HBO Series Sleeps with the Fishes
By: Charles Giuliano - Jun 12, 2007
Millions of outraged and concerned Sopranos fans thought there was something wrong with their TV sets as suddenly the closing scene was a blackout. The credits rolled without the usual musical score. Then sound returned with the HBO logo. The debate continues with a general rift between those who feel the final episode was, the ultimate cliff hanger to be followed by an inevitable big screen sequel, and others who see it as yet another brilliant and fitting touch by its originator, David Chase. After so many seasons of twists and turns, so, what else is new?
Arguably, the high point of the evening was seeing Phil Leotardo, Tony's nemesis and leader by default of the New York mob, outwitted and literally squashed like a bug. And what about the grandchildren drifting off in a locked car with the gear in drive? The previous week Tony had assured a shaken Carmella that "in these things they never go after the families." But this development appears to be an accident and collateral damage. In the ultimate chess match it came down to a contest between the ruthless thug Leotardo, going against the advice of his inner circle to put a hit on the leadership of the New Jersey mob, and the ever crafty Soprano who played an FBI agent for a tip on Leotardo's location.
In a sitdown between leaders of the warring factions (minus Leotardo who was in deep cover) a deal was brokered to end the bloody conflict. It is pure Machiavellian self interest which prevails. Just make this go away and we can split the action. But Tony has conditions. How about something for his sister Janis? She has lost her husband Bobby and as Tony's sister and a widow deserves a little something for her troubles. It is agreed that New York will come up with a number. But Tony wants more. He suggests that the New York mob give up Leotardo. They waver on that. Even though he is the cause of all the agita that's asking for too much. But with a shrug and a look the other way they imply cryptically that "You do what you have to do." Curiously in this brokering no mention is made of the fact that Tony's second in command, Silvio Dante, lays in a coma from which he is unlikely to recover (until the movie).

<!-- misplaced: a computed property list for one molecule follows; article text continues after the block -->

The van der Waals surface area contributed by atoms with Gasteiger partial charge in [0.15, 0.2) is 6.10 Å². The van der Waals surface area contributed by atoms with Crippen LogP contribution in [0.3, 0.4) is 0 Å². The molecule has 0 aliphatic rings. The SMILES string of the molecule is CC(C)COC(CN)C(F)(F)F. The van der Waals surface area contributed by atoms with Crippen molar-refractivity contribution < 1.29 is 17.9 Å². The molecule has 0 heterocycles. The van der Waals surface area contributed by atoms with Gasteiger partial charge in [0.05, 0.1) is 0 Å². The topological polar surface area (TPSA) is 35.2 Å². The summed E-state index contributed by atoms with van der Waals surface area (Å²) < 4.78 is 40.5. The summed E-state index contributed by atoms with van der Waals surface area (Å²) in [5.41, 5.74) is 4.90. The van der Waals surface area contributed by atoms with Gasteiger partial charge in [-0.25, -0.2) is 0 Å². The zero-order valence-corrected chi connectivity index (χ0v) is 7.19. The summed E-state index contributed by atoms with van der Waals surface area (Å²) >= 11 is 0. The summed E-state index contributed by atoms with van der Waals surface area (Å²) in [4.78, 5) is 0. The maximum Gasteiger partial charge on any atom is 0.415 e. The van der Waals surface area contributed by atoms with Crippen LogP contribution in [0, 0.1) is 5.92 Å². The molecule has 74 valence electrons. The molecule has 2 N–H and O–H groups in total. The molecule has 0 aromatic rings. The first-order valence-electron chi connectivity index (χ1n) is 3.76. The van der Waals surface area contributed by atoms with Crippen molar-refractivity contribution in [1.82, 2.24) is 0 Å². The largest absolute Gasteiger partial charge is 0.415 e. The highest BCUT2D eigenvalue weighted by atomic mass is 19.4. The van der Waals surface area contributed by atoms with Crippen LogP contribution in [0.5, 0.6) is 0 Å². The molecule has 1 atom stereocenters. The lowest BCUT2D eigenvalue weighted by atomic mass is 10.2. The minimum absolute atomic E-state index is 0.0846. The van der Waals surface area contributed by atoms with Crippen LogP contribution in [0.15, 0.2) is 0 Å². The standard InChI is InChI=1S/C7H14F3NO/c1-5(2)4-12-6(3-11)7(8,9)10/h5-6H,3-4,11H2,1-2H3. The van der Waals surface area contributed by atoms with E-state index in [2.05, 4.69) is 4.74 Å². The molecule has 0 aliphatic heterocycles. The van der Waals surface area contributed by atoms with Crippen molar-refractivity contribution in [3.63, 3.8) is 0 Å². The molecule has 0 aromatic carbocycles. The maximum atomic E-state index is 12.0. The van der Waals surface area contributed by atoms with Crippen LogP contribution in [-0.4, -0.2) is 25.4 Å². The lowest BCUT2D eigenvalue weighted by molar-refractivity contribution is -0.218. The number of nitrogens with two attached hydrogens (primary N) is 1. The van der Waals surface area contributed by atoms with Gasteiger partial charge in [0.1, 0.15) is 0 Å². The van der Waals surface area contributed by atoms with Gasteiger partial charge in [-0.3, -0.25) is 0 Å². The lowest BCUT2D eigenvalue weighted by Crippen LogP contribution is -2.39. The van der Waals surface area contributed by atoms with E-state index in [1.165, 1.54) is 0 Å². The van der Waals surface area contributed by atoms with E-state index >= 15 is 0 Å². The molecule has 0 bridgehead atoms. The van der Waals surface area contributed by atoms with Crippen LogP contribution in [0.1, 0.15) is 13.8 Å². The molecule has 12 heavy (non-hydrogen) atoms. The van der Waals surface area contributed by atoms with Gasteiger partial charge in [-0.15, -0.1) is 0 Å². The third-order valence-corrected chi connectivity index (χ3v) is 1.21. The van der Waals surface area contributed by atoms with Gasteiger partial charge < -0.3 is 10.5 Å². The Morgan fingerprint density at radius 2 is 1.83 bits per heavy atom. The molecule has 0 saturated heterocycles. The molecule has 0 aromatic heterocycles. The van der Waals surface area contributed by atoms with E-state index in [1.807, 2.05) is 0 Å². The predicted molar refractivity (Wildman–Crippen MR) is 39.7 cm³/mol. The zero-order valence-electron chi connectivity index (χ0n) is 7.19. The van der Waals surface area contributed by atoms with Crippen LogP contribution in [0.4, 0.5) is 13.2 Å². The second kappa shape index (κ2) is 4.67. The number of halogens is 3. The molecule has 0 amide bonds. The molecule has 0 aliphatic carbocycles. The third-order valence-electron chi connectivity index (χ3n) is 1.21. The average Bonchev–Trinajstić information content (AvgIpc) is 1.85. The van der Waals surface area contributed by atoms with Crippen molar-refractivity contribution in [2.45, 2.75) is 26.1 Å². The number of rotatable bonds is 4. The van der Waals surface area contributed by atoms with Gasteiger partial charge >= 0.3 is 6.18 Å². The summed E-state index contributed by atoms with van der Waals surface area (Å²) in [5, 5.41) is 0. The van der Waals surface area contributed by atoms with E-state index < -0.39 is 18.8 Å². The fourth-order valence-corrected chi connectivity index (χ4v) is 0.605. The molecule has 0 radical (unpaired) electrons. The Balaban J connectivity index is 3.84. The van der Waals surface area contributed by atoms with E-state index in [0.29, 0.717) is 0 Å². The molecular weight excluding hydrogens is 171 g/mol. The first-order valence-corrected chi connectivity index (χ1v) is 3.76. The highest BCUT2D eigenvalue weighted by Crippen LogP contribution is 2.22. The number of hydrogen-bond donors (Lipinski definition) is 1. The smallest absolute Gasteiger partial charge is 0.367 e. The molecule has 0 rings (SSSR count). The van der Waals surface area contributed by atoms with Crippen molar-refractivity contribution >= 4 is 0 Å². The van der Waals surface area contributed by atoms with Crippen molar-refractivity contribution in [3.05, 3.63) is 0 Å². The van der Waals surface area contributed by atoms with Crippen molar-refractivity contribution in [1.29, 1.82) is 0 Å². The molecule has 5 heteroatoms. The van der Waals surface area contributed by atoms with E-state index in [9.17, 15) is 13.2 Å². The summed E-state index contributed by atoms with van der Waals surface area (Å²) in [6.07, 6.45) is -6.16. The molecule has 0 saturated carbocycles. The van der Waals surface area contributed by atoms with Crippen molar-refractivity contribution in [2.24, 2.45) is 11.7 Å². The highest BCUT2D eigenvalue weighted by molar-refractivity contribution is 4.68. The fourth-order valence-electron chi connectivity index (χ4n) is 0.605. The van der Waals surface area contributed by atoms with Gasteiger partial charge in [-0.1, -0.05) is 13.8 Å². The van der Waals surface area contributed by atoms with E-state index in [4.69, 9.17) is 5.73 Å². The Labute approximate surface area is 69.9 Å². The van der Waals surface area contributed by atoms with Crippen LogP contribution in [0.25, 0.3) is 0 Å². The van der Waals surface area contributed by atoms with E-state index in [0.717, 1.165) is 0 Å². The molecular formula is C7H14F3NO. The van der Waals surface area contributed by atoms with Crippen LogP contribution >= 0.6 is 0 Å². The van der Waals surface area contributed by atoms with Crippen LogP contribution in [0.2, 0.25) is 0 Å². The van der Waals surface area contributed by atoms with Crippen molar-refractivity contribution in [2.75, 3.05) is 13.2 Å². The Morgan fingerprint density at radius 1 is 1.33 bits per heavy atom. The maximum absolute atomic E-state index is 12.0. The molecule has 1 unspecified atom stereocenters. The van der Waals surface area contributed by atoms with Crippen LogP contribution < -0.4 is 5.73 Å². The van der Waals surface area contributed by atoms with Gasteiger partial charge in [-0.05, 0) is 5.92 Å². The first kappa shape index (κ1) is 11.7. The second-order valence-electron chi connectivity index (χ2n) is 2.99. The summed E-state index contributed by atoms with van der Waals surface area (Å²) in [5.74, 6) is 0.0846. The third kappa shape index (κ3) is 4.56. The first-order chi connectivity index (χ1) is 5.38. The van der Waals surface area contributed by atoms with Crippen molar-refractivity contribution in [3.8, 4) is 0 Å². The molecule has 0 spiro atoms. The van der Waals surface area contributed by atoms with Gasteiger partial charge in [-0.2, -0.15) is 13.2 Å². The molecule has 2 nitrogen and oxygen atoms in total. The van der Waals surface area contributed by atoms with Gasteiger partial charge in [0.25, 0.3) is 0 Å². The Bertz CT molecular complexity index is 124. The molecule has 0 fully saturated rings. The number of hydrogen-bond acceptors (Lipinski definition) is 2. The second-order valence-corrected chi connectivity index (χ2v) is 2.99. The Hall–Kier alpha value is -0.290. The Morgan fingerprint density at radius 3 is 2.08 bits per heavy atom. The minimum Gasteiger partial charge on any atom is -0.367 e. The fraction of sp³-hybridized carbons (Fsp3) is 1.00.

So what is the point of the fade to black ending? Is it pure existentialism? Some kind of HBO statement that being precedes essence? A kind of artistic metaphor and non sequitor? Or a calculated move on the part of the series creator, David Chase, to make the transition from HBO to the bigger payoff of Hollywood? Is that the true after life for an epic gangster drama that America is so reluctant to let go of? Had Chase opted to bump off the family, or send them into witness protection, it would put to rest any possibilities of a comeback.
But Chase embedded some interesting cinema history in the final scene in the diner. Just as "The Untouchables" quoted from Serge Eisenstein's silent film "Battleshop Potemkin," by having a baby carriage bump down the stairs during a shootout led by FBI guy Elliott Ness, here Chase quotes from the ultimate mob film "The Godfather." An unidentified man at the counter, who appears to pay a lot of attention to Tony and his family, gets up, like Michael Corleone during a sit down with a crooked cop and rival thug, to go to the bathroom. There to retrieve the gun hidden in the toilet and come out shooting? Is the plan to wipe out Tony and his family because of the possibly dead grandchildren of Leotardo? An eye for an eye in Biblical terms because Tony's hitman inadvertently went over the line? Are we to imply that Meadow survives the hit because she is late parking her car? Why did Chase make such a big deal over Meadow's ineptitude in the basics of parallel parking? Will she be the sole survivor, and kick ass attorney, who will save the family honor?